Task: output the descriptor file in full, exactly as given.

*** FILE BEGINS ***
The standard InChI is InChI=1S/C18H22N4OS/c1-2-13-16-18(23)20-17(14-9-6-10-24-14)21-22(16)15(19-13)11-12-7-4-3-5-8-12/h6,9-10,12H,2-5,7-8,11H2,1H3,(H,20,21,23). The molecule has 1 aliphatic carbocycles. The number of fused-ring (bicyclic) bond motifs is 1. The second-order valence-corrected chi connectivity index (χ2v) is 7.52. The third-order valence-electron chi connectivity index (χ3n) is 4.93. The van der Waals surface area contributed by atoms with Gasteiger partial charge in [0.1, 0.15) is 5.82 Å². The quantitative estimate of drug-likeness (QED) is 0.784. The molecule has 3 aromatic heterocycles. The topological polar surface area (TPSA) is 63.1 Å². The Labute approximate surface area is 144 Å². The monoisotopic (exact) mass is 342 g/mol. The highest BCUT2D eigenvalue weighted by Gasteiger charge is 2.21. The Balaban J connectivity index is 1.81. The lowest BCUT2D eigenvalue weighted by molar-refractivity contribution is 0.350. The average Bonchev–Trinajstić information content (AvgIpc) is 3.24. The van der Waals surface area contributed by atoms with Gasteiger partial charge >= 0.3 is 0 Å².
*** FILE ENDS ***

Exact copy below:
The standard InChI is InChI=1S/C18H22N4OS/c1-2-13-16-18(23)20-17(14-9-6-10-24-14)21-22(16)15(19-13)11-12-7-4-3-5-8-12/h6,9-10,12H,2-5,7-8,11H2,1H3,(H,20,21,23). The molecule has 1 aliphatic carbocycles. The number of fused-ring (bicyclic) bond motifs is 1. The second-order valence-corrected chi connectivity index (χ2v) is 7.52. The third-order valence-electron chi connectivity index (χ3n) is 4.93. The van der Waals surface area contributed by atoms with Gasteiger partial charge in [0.1, 0.15) is 5.82 Å². The quantitative estimate of drug-likeness (QED) is 0.784. The molecule has 3 aromatic heterocycles. The topological polar surface area (TPSA) is 63.1 Å². The Labute approximate surface area is 144 Å². The monoisotopic (exact) mass is 342 g/mol. The highest BCUT2D eigenvalue weighted by Gasteiger charge is 2.21. The Balaban J connectivity index is 1.81. The lowest BCUT2D eigenvalue weighted by molar-refractivity contribution is 0.350. The average Bonchev–Trinajstić information content (AvgIpc) is 3.24. The van der Waals surface area contributed by atoms with Gasteiger partial charge >= 0.3 is 0 Å².